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There’s no quick answer to the question of how cannabis interacts with birth control. While research around the connection between the two is in the works, it’s too early to draw any firm conclusions.

That said, cannabis and birth control each produce effects on their own that could potentially be concerning when you mix them.

Again, there’s no real research available to go on that looks at birth control and cannabis together. Research on the potential health risks of each individually, well, that’s another story.

Hormonal birth control raises the risk for cardiovascular disease and stroke and can increase blood pressure. It’s the main reason why smoking and birth control don’t mix.

Smoking cannabis may produce similar effects as nicotine, which could raise the risk for heart-related effects when used with birth control.

THC, one of the main psychoactive compounds in cannabis, also raises blood pressure and can increase your heart rate. If you have a heart condition, this effect can be a problem, and using hormonal birth control at the same time could worsen the effects.

FYI, this includes any hormone-containing birth control, including pills, IUDs, the patch, ring, and implant.

In addition, some research suggests a link between chemicals in cannabis and a higher risk of certain heart conditions, including heart attack, heart failure, and atrial fibrillation, which is a heart rhythm disorder. But experts emphasize the need for more research around this link.

THC also appears to affect estrogen, according to some research, including a 2013 study that showed estrogen increases sensitivity to THC. Most hormonal birth control options contain estrogen, with the exception of a few progestin-only options like minipills and the Depo-Provera shot.

This means that using cannabis and birth control could heighten the effects of the cannabis — good and bad — like euphoria, sedation, anxiety, and slowed reaction time. THC may hang around in your body longer and produce more severe effects.

All that said, not all chemicals in cannabis have this effect, so the type of cannabis product you use matters (more on this in a moment).

There’s currently no evidence to suggest that cannabis decreases the effectiveness of birth control.

While a lack of evidence doesn’t mean it isn’t possible, given how common both cannabis and birth control are, experts likely would ha e picked up on this if it were a concern.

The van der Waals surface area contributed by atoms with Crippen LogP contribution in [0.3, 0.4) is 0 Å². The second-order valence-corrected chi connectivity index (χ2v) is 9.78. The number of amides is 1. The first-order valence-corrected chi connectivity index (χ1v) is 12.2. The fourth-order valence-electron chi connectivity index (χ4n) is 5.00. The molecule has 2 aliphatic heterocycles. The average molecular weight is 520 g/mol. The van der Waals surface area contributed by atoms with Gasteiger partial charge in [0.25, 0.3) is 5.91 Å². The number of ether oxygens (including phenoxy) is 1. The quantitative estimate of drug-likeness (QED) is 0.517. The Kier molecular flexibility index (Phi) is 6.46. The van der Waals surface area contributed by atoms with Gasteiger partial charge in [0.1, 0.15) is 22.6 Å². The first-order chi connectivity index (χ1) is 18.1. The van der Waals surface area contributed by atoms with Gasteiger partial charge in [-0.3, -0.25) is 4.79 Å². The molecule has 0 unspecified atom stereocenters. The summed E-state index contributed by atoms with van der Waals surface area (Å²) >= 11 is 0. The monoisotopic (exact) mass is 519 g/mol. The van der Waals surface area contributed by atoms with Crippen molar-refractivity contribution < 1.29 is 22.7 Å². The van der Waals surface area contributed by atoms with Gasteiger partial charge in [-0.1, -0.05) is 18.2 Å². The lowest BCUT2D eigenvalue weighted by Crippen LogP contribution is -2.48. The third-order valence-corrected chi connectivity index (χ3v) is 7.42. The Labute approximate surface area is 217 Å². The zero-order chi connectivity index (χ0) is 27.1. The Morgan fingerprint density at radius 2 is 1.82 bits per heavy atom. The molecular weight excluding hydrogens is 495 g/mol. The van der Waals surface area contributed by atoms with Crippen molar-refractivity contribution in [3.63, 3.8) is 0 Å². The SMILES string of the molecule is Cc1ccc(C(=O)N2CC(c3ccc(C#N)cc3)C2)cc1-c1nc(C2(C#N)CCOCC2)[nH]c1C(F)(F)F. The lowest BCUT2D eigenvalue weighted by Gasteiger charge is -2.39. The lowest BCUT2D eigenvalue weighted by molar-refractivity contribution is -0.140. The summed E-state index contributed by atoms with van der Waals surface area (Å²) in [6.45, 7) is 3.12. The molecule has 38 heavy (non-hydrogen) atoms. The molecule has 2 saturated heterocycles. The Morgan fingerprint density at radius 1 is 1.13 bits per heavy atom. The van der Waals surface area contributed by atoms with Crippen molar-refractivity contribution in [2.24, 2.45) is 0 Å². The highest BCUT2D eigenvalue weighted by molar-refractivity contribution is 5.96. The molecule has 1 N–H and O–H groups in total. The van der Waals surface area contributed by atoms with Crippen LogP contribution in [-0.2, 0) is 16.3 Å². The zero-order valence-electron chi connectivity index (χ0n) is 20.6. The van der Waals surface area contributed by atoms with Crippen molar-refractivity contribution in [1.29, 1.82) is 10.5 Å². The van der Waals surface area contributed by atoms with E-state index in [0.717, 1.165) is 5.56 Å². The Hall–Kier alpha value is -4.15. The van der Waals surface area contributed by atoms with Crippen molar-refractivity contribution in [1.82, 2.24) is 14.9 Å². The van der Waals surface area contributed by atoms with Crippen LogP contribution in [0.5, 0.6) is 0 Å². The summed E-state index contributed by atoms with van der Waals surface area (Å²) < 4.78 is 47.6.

CBD is the other main cannabinoid in cannabis that offers therapeutic effects without the intoxicating ones.

Unlike THC, which can increase blood pressure and heart rate in addition to affecting heart rhythm, CBD appears to have the opposite effect. It may actually lower heart rate and blood pressure, and improve blood flow and heart function by widening the arteries and reducing inflammation.

Research on CBD and birth control is scarce, but researchers are working on it.

In fact, there’s a clinical trial in the recruitment stage sponsored by the Oregon Health and Science University in collaboration with Society of Family Planning. The study will explore the interaction between CBD and hormonal birth control, including how it impacts effectiveness and side effects.

There just isn’t enough research available yet to know for sure how cannabis might affect your birth control. Like any other drug, there’s always some risk of side effects and interactions. If you’re concerned, keep your eye on the research and consider talking with your healthcare team to help you weigh potential risks based on your personal medical history.

Adrienne Santos-Longhurst is a Canada-based freelance writer and author who has written extensively on all things health and lifestyle for more than a decade. When she’s not holed-up in her writing shed researching an article or off interviewing health professionals, she can be found frolicking around her beach town with husband and dogs in tow or splashing about the lake trying to master the stand-up paddle board.